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 You are in: Out of Date Releases > Out of Date Biographies > A
BIOGRAPHY

George H. Atkinson
Special Adviser, Science and Technology
Term of Appointment: 09/23/2003 to 03/25/2007

Beginning in August 2001, Dr. George Atkinson served as the first American Institute of Physics (AIP) Senior Fellow for Science, Technology, and Diplomacy at the U.S. Department of State. He was selected as the result of a national competition conducted by AIP and the U.S. Department of State. He focused on identifying future Science and Technology (S&T) directions of importance to U.S. foreign policy while working in the Bureau of Intelligence and Research and the Bureau for European and Eurasian Affairs. These efforts included (i) extended reviews of U.S. bilateral S&T policies during visits to France, the United Kingdom, Italy, Germany, Belgium, and Sweden; (ii) the initiation of a new generation of U.S./European Union dialogues on advanced S&T topics for foreign policy-makers designed to identify those "at-the-horizon" research areas meriting international attention and eventually mutual support ("Perspectives on the Future of Science and Technology" conferences); and (iii) an expanded analysis of US-Russian S&T research under non-proliferation programs (Nuna-Lugar) resulting in a proposal to create a new public-private partnership ("Market-based Commercialization Initiative (MCI)").

Independently, Dr. Atkinson formulated a novel program ("Jefferson Science Fellows (JSF)" program) that creates a new relationship between the American scientific and engineering academic communities and the U.S. Department of State. Tenured American scientists and engineers from universities spend one year in the Department of State before returning to their academic careers, where they remain available as experienced consultants to the Department for an additional five years. The MacArthur Foundation and the Carnegie Corporation, together with a large number of distinguished American universities, agreed to support a 3-year pilot program to initiate the JSF program in 2003. More than $4 million in non-government support has been committed to the JSF program. The initial five JSF awardees were recently selected and will begin their assignments in the Department of State in the fall of 2004.

From 2002 to 2003, Dr. Atkinson served in the Department of State as Senior Advisor for Science and Technology. As such, he remained engaged in a wide range of international science policy issues and in creating a new governmental framework within which the societal consequences of emerging scientific and technological advances can be rapidly identified and accurately evaluated. Of particular interest has been the formulation of a new program entitled the "Global Dialogue on Emerging Science and Technology" (GDEST). Administered by the National Academies with funding from the Department, GDEST sponsors several conferences per year at venues outside the U.S. and focuses on those "at-the-horizon" S&T areas anticipated to have significant societal impact within the next decades. Dr. Atkinson also designed a program to engage the S&T community in Iraq not involved in WMD activities: Science, Technology, and Engineering Mentorship Initiative for Iraq (STEMII). The STEMII focuses on creating mentoring relationships between the Iraqi and American S&T communities located in Universities through a grants program to rebuild the Iraqi educational and basic research infrastructure and personnel.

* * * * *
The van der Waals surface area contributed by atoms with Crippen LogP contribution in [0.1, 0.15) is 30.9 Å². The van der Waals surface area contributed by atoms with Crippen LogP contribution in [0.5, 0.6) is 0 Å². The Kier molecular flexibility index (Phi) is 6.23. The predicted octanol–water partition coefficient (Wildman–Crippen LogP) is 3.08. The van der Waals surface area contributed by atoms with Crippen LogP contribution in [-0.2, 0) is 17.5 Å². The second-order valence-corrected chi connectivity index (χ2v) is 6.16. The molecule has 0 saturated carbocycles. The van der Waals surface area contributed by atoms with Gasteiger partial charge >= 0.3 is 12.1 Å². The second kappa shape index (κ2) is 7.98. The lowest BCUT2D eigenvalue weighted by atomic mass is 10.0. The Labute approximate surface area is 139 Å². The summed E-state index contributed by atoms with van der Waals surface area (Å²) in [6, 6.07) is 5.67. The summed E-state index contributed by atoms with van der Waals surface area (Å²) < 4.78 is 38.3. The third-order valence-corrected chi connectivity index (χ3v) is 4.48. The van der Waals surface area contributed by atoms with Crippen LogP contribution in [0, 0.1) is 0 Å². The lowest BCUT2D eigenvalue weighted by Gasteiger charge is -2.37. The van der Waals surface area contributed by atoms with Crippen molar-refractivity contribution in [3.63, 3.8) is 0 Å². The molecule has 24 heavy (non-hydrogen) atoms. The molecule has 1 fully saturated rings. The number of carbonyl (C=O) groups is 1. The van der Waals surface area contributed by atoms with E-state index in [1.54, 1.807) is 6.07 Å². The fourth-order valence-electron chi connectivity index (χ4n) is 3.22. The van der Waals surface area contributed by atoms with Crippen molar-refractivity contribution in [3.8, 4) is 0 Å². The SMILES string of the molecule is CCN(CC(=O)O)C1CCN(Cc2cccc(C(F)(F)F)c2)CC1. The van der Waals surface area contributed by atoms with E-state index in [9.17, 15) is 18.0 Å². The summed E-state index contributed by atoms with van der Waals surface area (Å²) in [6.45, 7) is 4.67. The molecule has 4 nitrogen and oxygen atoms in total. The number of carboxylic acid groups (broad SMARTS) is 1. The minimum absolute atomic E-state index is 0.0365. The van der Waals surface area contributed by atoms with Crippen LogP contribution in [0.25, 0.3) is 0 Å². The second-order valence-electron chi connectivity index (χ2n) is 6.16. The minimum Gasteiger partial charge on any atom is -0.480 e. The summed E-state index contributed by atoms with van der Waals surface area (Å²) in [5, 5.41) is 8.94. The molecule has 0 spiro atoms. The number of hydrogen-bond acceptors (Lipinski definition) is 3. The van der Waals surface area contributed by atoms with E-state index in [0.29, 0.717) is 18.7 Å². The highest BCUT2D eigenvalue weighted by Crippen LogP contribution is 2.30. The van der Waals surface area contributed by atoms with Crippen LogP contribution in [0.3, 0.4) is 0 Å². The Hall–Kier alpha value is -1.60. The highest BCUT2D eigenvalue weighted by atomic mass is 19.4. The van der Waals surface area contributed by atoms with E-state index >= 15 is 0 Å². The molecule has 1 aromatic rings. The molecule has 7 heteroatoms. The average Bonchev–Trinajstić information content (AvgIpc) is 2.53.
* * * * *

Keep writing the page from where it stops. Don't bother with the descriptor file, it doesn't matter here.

In 2003, Dr. Atkinson was selected by Secretary of State Colin Powell to become the Science and Technology Adviser to the Secretary of State (STAS). As STAS, he is the principal interlocutor for S&T at the Department of State. He has continued to expand the S&T capacity within the Department by increasing the number of scientists and engineers in the Department (e.g., JSF program) while simultaneously becoming involved in policy issues of both short- and long-term significance. As examples, Dr. Atkinson is one of the principal U.S. negotiators for the International Thermonuclear Experimental Reactor (ITER) program involving nuclear fusion energy, and he has been directly engaged in visa issues concerning the S&T community.

Dr. Atkinson remains a Professor of Chemistry and Optical Sciences at the University of Arizona (on leave). He is the recipient of the Senior Alexander von Humboldt Award (Germany), the Senior Fulbright Award (Germany), the Lady Davis Professorship (Israel), and the SERC Award (Great Britain). He has been a visiting professor at distinguished Universities and research institutions in Japan, Great Britain, Germany, Israel, and France. He has more than 170 publications in referred scientific journals and books, as well as more than 66 U.S. and foreign patents. He has also received numerous awards in recognition of his teaching, including "outstanding teacher at the University of Arizona" as selected by the students.

*Phone: 202-647-8725
Email: atkinsongh@state.gov



Released on July 8, 2004

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